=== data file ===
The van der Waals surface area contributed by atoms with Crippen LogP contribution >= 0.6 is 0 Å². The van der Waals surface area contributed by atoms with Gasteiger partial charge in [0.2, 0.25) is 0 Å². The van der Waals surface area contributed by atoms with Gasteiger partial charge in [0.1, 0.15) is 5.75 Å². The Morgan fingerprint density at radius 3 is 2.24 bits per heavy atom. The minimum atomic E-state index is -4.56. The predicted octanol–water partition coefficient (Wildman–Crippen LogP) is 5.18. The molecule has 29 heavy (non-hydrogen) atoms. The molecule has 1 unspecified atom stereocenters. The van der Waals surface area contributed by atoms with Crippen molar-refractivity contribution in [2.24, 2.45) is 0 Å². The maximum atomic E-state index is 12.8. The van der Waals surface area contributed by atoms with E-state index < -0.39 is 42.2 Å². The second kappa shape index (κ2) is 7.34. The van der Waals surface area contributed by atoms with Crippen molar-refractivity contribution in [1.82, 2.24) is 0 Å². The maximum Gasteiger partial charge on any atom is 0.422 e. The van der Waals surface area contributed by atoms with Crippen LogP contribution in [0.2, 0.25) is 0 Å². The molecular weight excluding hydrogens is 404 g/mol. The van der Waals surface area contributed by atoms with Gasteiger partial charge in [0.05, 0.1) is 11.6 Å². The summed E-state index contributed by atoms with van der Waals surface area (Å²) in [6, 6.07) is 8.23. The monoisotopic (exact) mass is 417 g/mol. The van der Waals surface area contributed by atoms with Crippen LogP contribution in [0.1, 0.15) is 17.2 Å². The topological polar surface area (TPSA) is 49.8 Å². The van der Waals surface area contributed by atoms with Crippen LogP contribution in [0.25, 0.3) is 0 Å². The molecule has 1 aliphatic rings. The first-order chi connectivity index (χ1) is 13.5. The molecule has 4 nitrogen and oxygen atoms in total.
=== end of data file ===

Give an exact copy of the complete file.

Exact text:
The van der Waals surface area contributed by atoms with Crippen LogP contribution >= 0.6 is 0 Å². The van der Waals surface area contributed by atoms with Gasteiger partial charge in [0.2, 0.25) is 0 Å². The van der Waals surface area contributed by atoms with Gasteiger partial charge in [0.1, 0.15) is 5.75 Å². The Morgan fingerprint density at radius 3 is 2.24 bits per heavy atom. The minimum atomic E-state index is -4.56. The predicted octanol–water partition coefficient (Wildman–Crippen LogP) is 5.18. The molecule has 29 heavy (non-hydrogen) atoms. The molecule has 1 unspecified atom stereocenters. The van der Waals surface area contributed by atoms with Crippen molar-refractivity contribution in [2.24, 2.45) is 0 Å². The maximum atomic E-state index is 12.8. The van der Waals surface area contributed by atoms with E-state index < -0.39 is 42.2 Å². The second kappa shape index (κ2) is 7.34. The van der Waals surface area contributed by atoms with Crippen molar-refractivity contribution in [1.82, 2.24) is 0 Å². The maximum Gasteiger partial charge on any atom is 0.422 e. The van der Waals surface area contributed by atoms with Crippen LogP contribution in [0.2, 0.25) is 0 Å². The molecular weight excluding hydrogens is 404 g/mol. The van der Waals surface area contributed by atoms with Gasteiger partial charge in [0.05, 0.1) is 11.6 Å². The summed E-state index contributed by atoms with van der Waals surface area (Å²) in [6, 6.07) is 8.23. The monoisotopic (exact) mass is 417 g/mol. The van der Waals surface area contributed by atoms with Crippen LogP contribution in [0.1, 0.15) is 17.2 Å². The topological polar surface area (TPSA) is 49.8 Å². The van der Waals surface area contributed by atoms with Crippen LogP contribution in [0.25, 0.3) is 0 Å². The molecule has 1 aliphatic rings. The first-order chi connectivity index (χ1) is 13.5. The molecule has 4 nitrogen and oxygen atoms in total.